Step 3 — Scraping Data from a Single Page

      Before adding more functionality to your scraper application, open your preferred web browser and manually navigate to the books to scrape homepage. Browse the site and get a sense of how data is structured.

      Books to scrape websites image

      You will find a category section on the left and books displayed on the right. When you click on a book, the browser navigates to a new URL that displays relevant information regarding that particular book.

      In this step, you will replicate this behavior, but with code; you will automate the business of navigating the website and consuming its data.

      First, if you inspect the source code for the homepage using the Dev Tools inside your browser, you will notice that the page lists each book’s data under a section tag. Inside the section tag every book is under a list (li) tag, and it is here that you find the link to the book’s dedicated page, the price, and the in-stock availability.

      books.toscrape source code viewed in dev tools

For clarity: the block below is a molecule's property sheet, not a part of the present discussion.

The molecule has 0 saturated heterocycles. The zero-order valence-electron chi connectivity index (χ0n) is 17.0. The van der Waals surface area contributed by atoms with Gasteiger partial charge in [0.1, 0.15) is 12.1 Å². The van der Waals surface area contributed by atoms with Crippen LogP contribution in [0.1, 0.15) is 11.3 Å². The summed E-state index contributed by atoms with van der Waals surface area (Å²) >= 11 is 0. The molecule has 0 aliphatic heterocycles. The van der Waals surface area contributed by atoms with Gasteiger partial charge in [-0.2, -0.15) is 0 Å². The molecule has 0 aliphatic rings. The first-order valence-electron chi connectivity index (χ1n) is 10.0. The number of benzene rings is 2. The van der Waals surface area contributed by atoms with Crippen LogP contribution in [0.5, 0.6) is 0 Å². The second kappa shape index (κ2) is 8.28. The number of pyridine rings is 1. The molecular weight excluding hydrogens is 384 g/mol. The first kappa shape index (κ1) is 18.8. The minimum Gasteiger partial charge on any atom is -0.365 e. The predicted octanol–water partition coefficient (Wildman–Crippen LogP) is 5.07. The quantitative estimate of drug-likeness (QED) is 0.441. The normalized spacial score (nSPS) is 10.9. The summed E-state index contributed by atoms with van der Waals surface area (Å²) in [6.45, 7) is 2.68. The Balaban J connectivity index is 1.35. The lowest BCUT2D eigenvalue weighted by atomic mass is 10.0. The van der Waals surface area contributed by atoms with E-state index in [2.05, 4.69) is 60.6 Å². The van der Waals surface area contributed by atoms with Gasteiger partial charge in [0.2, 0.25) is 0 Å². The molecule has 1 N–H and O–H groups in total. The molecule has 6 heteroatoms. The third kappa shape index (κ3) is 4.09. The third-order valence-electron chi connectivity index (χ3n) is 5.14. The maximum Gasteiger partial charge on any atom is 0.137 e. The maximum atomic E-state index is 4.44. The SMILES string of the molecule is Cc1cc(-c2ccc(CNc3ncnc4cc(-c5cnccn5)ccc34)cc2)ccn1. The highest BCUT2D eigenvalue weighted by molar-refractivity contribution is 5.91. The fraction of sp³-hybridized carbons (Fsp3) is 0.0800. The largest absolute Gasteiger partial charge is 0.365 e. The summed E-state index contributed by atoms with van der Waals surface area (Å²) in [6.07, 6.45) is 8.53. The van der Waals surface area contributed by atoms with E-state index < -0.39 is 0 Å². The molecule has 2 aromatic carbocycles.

You’ll be scraping these book URLs, filtering for books that are in-stock, navigating to each individual book page, and scraping that book’s data.

      Reopen your pageScraper.js file:

      Add the following highlighted content. You will nest another await block inside await page.goto(this.url);:

      ./book-scraper/pageScraper.js

      
      const scraperObject = {
          url: 'http://books.toscrape.com',
          async scraper(browser){
              let page = await browser.newPage();
              console.log(`Navigating to ${this.url}...`);
              // Navigate to the selected page
              await page.goto(this.url);
              // Wait for the required DOM to be rendered
              await page.waitForSelector('.page_inner');
              // Get the link to all the required books
              let urls = await page.$$eval('section ol > li', links => {
                  // Make sure the book to be scraped is in stock
                  links = links.filter(link => link.querySelector('.instock.availability > i').textContent !== "In stock")
                  // Extract the links from the data
                  links = links.map(el => el.querySelector('h3 > a').href)
                  return links;
              });
              console.log(urls);
          }
      }
      
      module.exports = scraperObject;
      
      

      In this code block, you called the page.waitForSelector() method. This waited for the div that contains all the book-related information to be rendered in the DOM, and then you called the page.$$eval() method. This method gets the URL element with the selector section ol li (be sure that you always return only a string or a number from the page.$eval() and page.$$eval() methods).